“Value has been defined as a ratio between ‘Quality & Cost’, ‘Performance & Resources’, ‘Satisfaction of Needs & Use of resources‘ and ’Benefits & Investment‘. All those ratios and others are acceptable, as long as, on one side lies the satisfaction of an explicit or implicit need - and on the other, the resources invested to achieve it.”
“Value Analysis (VA) and Value Engineering (VE) are specific value methodologies aimed at improving existing products or developing new products. Products can include both goods and services.”
This is not a new process. Can we do it better? Can we do it for less?
An effective strategy looks for cost-effective alternatives in processes, schedules and purchasing. Can you run two crews at the same time to minimize a floors downtime? If you double the crew, does it double the cost? What is the lowest occupancy time? What is the impact to your guests?
Frazee Inc. has been in the market place for over 35 years renovating luxury and major brand hotels. During this period we have developed a proven methodology for the renovation process and have assembled a network of national and overseas suppliers. These vendor relationships offer us the ability to create material alternates as well as provide logistical savings for a project. We work closely with the ownership and the designer to achieve these savings with cost options that will not compromise the quality and aesthetics of the design intent.
Frazee Inc. develops estimates using labor, material and equipment required to provide an accurate cost that can be easily updated as labor/equipment rates or material costs change. Once the estimate is completed, it is compared to the budget and a schedule may be developed, along with any potential value engineering considerations. As in any value engineering package there are going to be tradeoffs - particularly in your larger projects. You might create a material savings but add material lead-times. These are just a few considerations that we employ during our VE analysis.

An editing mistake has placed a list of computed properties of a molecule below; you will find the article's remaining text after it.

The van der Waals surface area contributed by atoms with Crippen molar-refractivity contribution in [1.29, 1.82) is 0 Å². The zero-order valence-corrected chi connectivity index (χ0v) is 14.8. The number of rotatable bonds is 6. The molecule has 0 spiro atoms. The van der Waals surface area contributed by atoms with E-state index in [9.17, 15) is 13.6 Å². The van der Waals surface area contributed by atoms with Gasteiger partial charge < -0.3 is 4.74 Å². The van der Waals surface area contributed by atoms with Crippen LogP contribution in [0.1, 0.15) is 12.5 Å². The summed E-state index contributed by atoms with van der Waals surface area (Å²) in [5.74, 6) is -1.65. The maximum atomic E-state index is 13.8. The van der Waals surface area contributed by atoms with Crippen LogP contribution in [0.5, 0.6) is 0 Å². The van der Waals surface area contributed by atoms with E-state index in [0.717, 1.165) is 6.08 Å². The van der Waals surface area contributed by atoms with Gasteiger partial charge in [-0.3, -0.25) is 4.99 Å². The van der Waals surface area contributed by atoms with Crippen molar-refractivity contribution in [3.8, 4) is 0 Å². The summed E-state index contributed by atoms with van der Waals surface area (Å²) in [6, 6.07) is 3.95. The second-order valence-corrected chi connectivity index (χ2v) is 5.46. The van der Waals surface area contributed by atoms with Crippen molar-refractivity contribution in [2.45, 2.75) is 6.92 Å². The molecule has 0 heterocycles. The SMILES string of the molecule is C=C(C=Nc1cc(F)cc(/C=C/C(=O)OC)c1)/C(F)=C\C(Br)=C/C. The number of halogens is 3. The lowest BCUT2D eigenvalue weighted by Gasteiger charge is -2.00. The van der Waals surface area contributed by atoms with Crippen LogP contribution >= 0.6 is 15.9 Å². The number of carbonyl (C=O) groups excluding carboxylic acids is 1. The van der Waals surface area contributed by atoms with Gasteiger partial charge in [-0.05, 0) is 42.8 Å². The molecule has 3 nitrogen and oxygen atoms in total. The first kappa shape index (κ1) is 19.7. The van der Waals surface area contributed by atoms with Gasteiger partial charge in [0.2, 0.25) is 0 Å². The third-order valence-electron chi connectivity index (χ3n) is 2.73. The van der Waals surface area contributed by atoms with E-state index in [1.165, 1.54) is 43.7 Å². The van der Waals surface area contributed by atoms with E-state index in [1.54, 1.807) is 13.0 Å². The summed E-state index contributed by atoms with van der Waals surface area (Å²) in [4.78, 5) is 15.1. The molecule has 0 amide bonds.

A typical 500 room renovation can cost millions of dollars depending on the scope and specifications of the renovation. If you can VE $200 per room, you recoup 100k.
Generally the owner will hire a designer to help create a specific look or package that will become the basis for the renovation package. Designers are a great source for your new look and feel, but they seldom look to save you money. Are your best interests being served? Or are the designers interests simply being fulfilled?
What are the impacts of changing out a toilet or a faucet? Granite or tile? Or a light fixture? What are the long term maintenance issues? Can you easily service these products? Are the parts readily available? Does the item provide the look and feel you are trying to achieve? What is the lead-time impact? Do the savings justify the change?
WITH ANY RENOVATION PROJECT, there are opportunities to keep budgets in check through value engineering. By taking a hard look at individual project components, we can zero in on more cost-effective alternatives. Typically, value engineering produces economies through different materials, warehousing and logistics, changes in the design or more efficient construction methods; the cumulative effect of which can have a dramatic impact on the bottom line and schedule thus providing a savings.
Financially speaking; value engineering can mean the difference between whether your project gets built or continues to remain on the drawing board.
It is highly recommended that you have a specific “design” or a “look” in mind. Once this has been achieved, we can then VE the specifications for alternate methods and materials should your initial budget not support the renovation design.
Does that mean the architect or designer went overboard on the materials? Not necessarily. The designers were doing what the owner requested in looking to utilize quality materials for a distinctive finish. The key to realizing the ultimate savings is to bring lower cost options to the table that would not compromise the quality and aesthetics of the design intent.
Larger renovation projects often involve creating Sample Rooms that might better define the original and oftentimes alternate specifications. This is a great opportunity to discover any “hidden construction or permitting/inspection issues” that may not have been identified during your initial budgeting efforts. This process will also afford you the opportunity to see and touch your new look and has been very productive in developing a successful marketing tool as well.
Lastly, be sure to look at the schedule impacts with any added material lead-times and availability of the VE efforts, especially if you are using overseas resources. Also take a hard look at the product warranties. Are there any concerns with the installation? Just because the material costs less, doesn't necessarily mean that it will save you money. You might very well save a few dollars on the material, but pick up another fee on added labor for assembly or installation. Look at the maintenance and serviceability of the items. Can you readily procure replacement parts, or does it require a specialist to service it? All of these items need to be taken into consideration before you make a committed decision. If material is procured from overseas, you might be looking at a hefty material deposit up-front.